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Re: Scrolling commands and skipping redisplay, was: Re: emacs rendering

From: Dmitry Gutov
Subject: Re: Scrolling commands and skipping redisplay, was: Re: emacs rendering comparisson between emacs23 and emacs26.3
Date: Fri, 17 Apr 2020 20:04:04 +0300
User-agent: Mozilla/5.0 (X11; Linux x86_64; rv:68.0) Gecko/20100101 Thunderbird/68.4.1

On 17.04.2020 09:11, Eli Zaretskii wrote:

I think you will find that many more do than you seem to assume.  Even
just redisplaying a window does this in many cases (to find the proper
place for window-start position).  C-n and C-p do as well.  And when
scroll-conservatively is in effect, almost every command that moves
point does.

Would that be... almost all of them?

I don't think I understand the question.  Please elaborate.

I think the majority of commands either move point, or have the potential to do so. Even those that do completing-read, for example.

(Indeed, the fact that (setq scroll-conservatively 1) doesn't work as
well as one would expect is a real bug IMO).

I'm not aware of any bugs in that, so please describe what you think
is a bug in more detail.

1. (setq scroll-conservatively 1)

2. Visit xdisp.c.

3. Lean on C-n.

4. From time to time, you will see point jump into the middle of the screen, when font-lock takes too long, apparently (or maybe it corresponds to GC pauses).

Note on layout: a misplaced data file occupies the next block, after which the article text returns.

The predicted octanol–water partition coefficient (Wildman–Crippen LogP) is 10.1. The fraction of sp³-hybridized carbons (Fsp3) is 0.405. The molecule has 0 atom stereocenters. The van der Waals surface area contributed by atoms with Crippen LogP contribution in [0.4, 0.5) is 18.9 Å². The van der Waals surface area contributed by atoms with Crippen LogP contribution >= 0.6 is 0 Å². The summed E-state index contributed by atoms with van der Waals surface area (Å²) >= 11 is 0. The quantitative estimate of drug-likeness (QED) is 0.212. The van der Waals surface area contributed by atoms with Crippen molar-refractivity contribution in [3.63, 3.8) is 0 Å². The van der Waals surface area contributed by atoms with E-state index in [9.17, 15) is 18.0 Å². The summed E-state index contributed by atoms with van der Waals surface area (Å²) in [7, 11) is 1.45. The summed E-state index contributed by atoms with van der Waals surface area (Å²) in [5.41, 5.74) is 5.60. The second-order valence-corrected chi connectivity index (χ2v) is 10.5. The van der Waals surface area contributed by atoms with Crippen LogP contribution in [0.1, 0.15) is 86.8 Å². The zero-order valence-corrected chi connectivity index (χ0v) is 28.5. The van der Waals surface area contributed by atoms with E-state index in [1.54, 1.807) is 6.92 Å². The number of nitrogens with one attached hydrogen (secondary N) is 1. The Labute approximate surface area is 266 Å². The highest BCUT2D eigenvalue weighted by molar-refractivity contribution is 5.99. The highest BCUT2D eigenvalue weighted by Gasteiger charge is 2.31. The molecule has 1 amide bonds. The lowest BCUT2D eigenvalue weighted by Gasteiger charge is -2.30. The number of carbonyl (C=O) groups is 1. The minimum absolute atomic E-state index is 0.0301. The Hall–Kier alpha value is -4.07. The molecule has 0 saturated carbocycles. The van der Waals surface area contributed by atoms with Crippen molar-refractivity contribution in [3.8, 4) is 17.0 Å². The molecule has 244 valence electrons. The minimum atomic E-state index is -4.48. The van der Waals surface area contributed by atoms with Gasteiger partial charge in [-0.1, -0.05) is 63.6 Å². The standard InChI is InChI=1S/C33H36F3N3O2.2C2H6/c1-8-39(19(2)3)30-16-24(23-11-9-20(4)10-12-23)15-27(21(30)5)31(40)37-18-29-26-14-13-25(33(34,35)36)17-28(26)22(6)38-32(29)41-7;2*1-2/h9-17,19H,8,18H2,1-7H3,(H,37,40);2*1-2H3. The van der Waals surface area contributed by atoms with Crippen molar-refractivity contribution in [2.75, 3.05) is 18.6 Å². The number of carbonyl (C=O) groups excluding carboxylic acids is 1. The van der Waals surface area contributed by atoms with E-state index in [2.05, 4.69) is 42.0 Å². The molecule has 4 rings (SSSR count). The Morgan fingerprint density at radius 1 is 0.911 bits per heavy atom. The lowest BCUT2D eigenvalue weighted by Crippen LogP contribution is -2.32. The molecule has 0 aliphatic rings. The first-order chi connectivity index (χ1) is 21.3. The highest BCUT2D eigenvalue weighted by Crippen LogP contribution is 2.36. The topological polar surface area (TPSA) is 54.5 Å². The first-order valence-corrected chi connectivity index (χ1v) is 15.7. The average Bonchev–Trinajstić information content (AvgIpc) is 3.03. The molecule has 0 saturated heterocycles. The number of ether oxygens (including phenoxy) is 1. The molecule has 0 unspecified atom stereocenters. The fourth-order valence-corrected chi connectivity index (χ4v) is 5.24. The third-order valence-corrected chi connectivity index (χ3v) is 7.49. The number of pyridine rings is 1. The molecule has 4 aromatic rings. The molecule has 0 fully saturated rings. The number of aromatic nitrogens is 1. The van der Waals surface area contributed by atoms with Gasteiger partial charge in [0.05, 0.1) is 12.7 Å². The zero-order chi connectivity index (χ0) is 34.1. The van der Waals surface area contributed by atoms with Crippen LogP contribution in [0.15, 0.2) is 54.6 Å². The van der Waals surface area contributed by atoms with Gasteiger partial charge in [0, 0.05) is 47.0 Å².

This shouldn't happen because next-line only moves by one line.

In any case, if there is a way to dynamically detect these cases and
disable redisplay skipping for them, I'd like to try that out.

Yes, jit-lock-defer-time is that way.  But you already know that.

No, it speeds up redisplay. It doesn't make *sure* that redisplay is not skipped.

To do that, need to modify the condition of skipping redisplay.

If that's not what you meant, then what exactly would you like to be
able to detect?  The move_it_* functions are the entry point to the
display simulation code, and they are used all over the place.

Perhaps detect the cases when move_it_* was used inside the command's implementation?

Even more if there was a way to put the results of "simulated redisplay"
to use in the "real" redisplay later.

That happens automatically, since the 'fontified' property they
produce is left on the buffer text.

That might be sufficient if we assume that font-lock is always the slowest part of redisplay (for some commands it might not always be true, but I'm guessing here).

But with that assumption, the extra condition of not skipping redisplay could be simplified (?) to only checking whether the current screen has been fontified already (i.e. 'fontified' is non-nil). If it's fontified, we won't skip redisplay.

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